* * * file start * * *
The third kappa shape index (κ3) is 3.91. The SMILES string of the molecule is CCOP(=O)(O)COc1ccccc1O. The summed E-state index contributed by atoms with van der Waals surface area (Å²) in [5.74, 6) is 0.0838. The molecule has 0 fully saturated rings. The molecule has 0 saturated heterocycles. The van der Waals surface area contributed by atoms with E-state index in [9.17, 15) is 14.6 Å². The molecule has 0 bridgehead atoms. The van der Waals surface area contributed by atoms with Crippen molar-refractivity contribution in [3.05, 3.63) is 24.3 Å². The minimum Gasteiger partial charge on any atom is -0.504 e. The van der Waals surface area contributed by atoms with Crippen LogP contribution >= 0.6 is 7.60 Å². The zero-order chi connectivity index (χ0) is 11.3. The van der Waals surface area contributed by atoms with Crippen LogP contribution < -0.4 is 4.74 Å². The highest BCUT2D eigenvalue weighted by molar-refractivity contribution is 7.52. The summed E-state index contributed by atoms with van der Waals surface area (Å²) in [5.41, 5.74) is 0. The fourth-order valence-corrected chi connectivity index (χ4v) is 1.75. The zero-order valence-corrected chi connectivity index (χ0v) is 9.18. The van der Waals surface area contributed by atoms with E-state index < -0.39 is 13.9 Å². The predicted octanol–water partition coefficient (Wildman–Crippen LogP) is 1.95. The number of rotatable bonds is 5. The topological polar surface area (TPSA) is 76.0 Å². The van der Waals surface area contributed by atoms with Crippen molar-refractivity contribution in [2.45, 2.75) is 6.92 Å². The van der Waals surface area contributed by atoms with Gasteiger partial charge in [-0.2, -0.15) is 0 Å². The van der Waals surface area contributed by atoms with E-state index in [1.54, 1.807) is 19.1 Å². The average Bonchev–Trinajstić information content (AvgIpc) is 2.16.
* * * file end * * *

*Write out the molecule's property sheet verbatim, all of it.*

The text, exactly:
The third kappa shape index (κ3) is 3.91. The SMILES string of the molecule is CCOP(=O)(O)COc1ccccc1O. The summed E-state index contributed by atoms with van der Waals surface area (Å²) in [5.74, 6) is 0.0838. The molecule has 0 fully saturated rings. The molecule has 0 saturated heterocycles. The van der Waals surface area contributed by atoms with E-state index in [9.17, 15) is 14.6 Å². The molecule has 0 bridgehead atoms. The van der Waals surface area contributed by atoms with Crippen molar-refractivity contribution in [3.05, 3.63) is 24.3 Å². The minimum Gasteiger partial charge on any atom is -0.504 e. The van der Waals surface area contributed by atoms with Crippen LogP contribution >= 0.6 is 7.60 Å². The zero-order chi connectivity index (χ0) is 11.3. The van der Waals surface area contributed by atoms with Crippen LogP contribution < -0.4 is 4.74 Å². The highest BCUT2D eigenvalue weighted by molar-refractivity contribution is 7.52. The summed E-state index contributed by atoms with van der Waals surface area (Å²) in [5.41, 5.74) is 0. The fourth-order valence-corrected chi connectivity index (χ4v) is 1.75. The zero-order valence-corrected chi connectivity index (χ0v) is 9.18. The van der Waals surface area contributed by atoms with E-state index < -0.39 is 13.9 Å². The predicted octanol–water partition coefficient (Wildman–Crippen LogP) is 1.95. The number of rotatable bonds is 5. The topological polar surface area (TPSA) is 76.0 Å². The van der Waals surface area contributed by atoms with Crippen molar-refractivity contribution in [2.45, 2.75) is 6.92 Å². The van der Waals surface area contributed by atoms with Gasteiger partial charge in [-0.2, -0.15) is 0 Å². The van der Waals surface area contributed by atoms with E-state index in [1.54, 1.807) is 19.1 Å². The average Bonchev–Trinajstić information content (AvgIpc) is 2.16.